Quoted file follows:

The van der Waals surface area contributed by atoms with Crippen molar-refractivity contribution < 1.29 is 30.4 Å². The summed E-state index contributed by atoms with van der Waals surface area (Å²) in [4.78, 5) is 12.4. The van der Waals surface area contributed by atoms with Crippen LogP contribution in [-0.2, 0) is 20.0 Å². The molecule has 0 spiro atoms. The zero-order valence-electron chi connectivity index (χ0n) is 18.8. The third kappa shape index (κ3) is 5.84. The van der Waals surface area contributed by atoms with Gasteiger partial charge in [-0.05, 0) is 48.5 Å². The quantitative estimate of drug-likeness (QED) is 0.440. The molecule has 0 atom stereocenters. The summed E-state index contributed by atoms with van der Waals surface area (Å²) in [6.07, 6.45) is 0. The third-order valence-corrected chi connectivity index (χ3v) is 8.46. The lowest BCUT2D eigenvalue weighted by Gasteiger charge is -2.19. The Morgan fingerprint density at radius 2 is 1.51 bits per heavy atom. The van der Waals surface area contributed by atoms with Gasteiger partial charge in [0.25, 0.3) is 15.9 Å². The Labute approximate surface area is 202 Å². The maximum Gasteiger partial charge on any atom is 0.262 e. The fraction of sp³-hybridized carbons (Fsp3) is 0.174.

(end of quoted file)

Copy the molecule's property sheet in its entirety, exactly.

The van der Waals surface area contributed by atoms with Crippen molar-refractivity contribution < 1.29 is 30.4 Å². The summed E-state index contributed by atoms with van der Waals surface area (Å²) in [4.78, 5) is 12.4. The van der Waals surface area contributed by atoms with Crippen LogP contribution in [-0.2, 0) is 20.0 Å². The molecule has 0 spiro atoms. The zero-order valence-electron chi connectivity index (χ0n) is 18.8. The third kappa shape index (κ3) is 5.84. The van der Waals surface area contributed by atoms with Gasteiger partial charge in [-0.05, 0) is 48.5 Å². The quantitative estimate of drug-likeness (QED) is 0.440. The molecule has 0 atom stereocenters. The summed E-state index contributed by atoms with van der Waals surface area (Å²) in [6.07, 6.45) is 0. The third-order valence-corrected chi connectivity index (χ3v) is 8.46. The lowest BCUT2D eigenvalue weighted by Gasteiger charge is -2.19. The Morgan fingerprint density at radius 2 is 1.51 bits per heavy atom. The van der Waals surface area contributed by atoms with Gasteiger partial charge in [0.25, 0.3) is 15.9 Å². The Labute approximate surface area is 202 Å². The maximum Gasteiger partial charge on any atom is 0.262 e. The fraction of sp³-hybridized carbons (Fsp3) is 0.174.